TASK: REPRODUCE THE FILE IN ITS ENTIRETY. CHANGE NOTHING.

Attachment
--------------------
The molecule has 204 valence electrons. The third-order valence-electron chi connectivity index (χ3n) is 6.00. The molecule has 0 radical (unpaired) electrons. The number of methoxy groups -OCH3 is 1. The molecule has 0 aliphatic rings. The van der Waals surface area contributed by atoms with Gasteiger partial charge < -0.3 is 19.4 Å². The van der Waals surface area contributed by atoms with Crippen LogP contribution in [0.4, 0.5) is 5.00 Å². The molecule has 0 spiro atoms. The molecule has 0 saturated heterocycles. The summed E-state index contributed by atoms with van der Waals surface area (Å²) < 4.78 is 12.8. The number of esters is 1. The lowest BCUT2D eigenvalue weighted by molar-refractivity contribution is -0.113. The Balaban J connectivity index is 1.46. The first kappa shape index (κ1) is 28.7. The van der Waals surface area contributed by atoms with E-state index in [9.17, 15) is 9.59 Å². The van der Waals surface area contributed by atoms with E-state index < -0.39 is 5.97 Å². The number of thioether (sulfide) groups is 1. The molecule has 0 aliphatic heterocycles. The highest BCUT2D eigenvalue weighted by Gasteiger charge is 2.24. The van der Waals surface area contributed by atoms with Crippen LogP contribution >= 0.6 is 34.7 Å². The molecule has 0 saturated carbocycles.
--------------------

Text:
The molecule has 204 valence electrons. The third-order valence-electron chi connectivity index (χ3n) is 6.00. The molecule has 0 radical (unpaired) electrons. The number of methoxy groups -OCH3 is 1. The molecule has 0 aliphatic rings. The van der Waals surface area contributed by atoms with Gasteiger partial charge < -0.3 is 19.4 Å². The van der Waals surface area contributed by atoms with Crippen LogP contribution in [0.4, 0.5) is 5.00 Å². The molecule has 0 spiro atoms. The molecule has 0 saturated heterocycles. The summed E-state index contributed by atoms with van der Waals surface area (Å²) < 4.78 is 12.8. The number of esters is 1. The lowest BCUT2D eigenvalue weighted by molar-refractivity contribution is -0.113. The Balaban J connectivity index is 1.46. The first kappa shape index (κ1) is 28.7. The van der Waals surface area contributed by atoms with E-state index in [9.17, 15) is 9.59 Å². The van der Waals surface area contributed by atoms with E-state index < -0.39 is 5.97 Å². The number of thioether (sulfide) groups is 1. The molecule has 0 aliphatic heterocycles. The highest BCUT2D eigenvalue weighted by Gasteiger charge is 2.24. The van der Waals surface area contributed by atoms with Crippen LogP contribution >= 0.6 is 34.7 Å². The molecule has 0 saturated carbocycles.